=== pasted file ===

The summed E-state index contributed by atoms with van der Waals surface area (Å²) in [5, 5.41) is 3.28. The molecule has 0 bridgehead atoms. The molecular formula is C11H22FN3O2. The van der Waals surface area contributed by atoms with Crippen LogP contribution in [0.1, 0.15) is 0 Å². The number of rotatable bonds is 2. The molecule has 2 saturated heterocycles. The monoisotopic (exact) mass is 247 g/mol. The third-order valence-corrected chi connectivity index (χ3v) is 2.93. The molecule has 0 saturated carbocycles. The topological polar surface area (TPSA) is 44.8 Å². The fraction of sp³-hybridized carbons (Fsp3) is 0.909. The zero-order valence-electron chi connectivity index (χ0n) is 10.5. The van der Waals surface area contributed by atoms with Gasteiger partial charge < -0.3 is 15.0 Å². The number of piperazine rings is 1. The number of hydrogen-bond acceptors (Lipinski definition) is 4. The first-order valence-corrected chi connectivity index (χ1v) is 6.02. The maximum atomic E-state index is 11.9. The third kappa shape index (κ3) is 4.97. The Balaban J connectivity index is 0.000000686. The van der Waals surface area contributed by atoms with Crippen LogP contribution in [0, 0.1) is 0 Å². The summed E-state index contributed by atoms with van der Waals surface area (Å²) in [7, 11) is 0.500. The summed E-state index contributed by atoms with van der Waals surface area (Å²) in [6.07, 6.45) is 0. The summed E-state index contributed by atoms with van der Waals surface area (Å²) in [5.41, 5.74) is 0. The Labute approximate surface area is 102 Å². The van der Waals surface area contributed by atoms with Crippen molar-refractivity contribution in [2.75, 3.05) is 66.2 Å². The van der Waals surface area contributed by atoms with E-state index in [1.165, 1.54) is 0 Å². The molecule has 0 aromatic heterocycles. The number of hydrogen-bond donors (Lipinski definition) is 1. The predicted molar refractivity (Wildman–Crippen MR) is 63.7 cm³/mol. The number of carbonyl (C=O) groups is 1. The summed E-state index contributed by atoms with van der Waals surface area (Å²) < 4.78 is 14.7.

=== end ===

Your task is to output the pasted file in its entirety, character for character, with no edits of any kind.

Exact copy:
The summed E-state index contributed by atoms with van der Waals surface area (Å²) in [5, 5.41) is 3.28. The molecule has 0 bridgehead atoms. The molecular formula is C11H22FN3O2. The van der Waals surface area contributed by atoms with Crippen LogP contribution in [0.1, 0.15) is 0 Å². The number of rotatable bonds is 2. The molecule has 2 saturated heterocycles. The monoisotopic (exact) mass is 247 g/mol. The third-order valence-corrected chi connectivity index (χ3v) is 2.93. The molecule has 0 saturated carbocycles. The topological polar surface area (TPSA) is 44.8 Å². The fraction of sp³-hybridized carbons (Fsp3) is 0.909. The zero-order valence-electron chi connectivity index (χ0n) is 10.5. The van der Waals surface area contributed by atoms with Gasteiger partial charge < -0.3 is 15.0 Å². The number of piperazine rings is 1. The number of hydrogen-bond acceptors (Lipinski definition) is 4. The first-order valence-corrected chi connectivity index (χ1v) is 6.02. The maximum atomic E-state index is 11.9. The third kappa shape index (κ3) is 4.97. The Balaban J connectivity index is 0.000000686. The van der Waals surface area contributed by atoms with Crippen LogP contribution in [0, 0.1) is 0 Å². The summed E-state index contributed by atoms with van der Waals surface area (Å²) in [7, 11) is 0.500. The summed E-state index contributed by atoms with van der Waals surface area (Å²) in [6.07, 6.45) is 0. The summed E-state index contributed by atoms with van der Waals surface area (Å²) in [5.41, 5.74) is 0. The Labute approximate surface area is 102 Å². The van der Waals surface area contributed by atoms with Crippen molar-refractivity contribution in [2.75, 3.05) is 66.2 Å². The van der Waals surface area contributed by atoms with E-state index in [1.165, 1.54) is 0 Å². The molecule has 0 aromatic heterocycles. The number of hydrogen-bond donors (Lipinski definition) is 1. The predicted molar refractivity (Wildman–Crippen MR) is 63.7 cm³/mol. The number of carbonyl (C=O) groups is 1. The summed E-state index contributed by atoms with van der Waals surface area (Å²) < 4.78 is 14.7.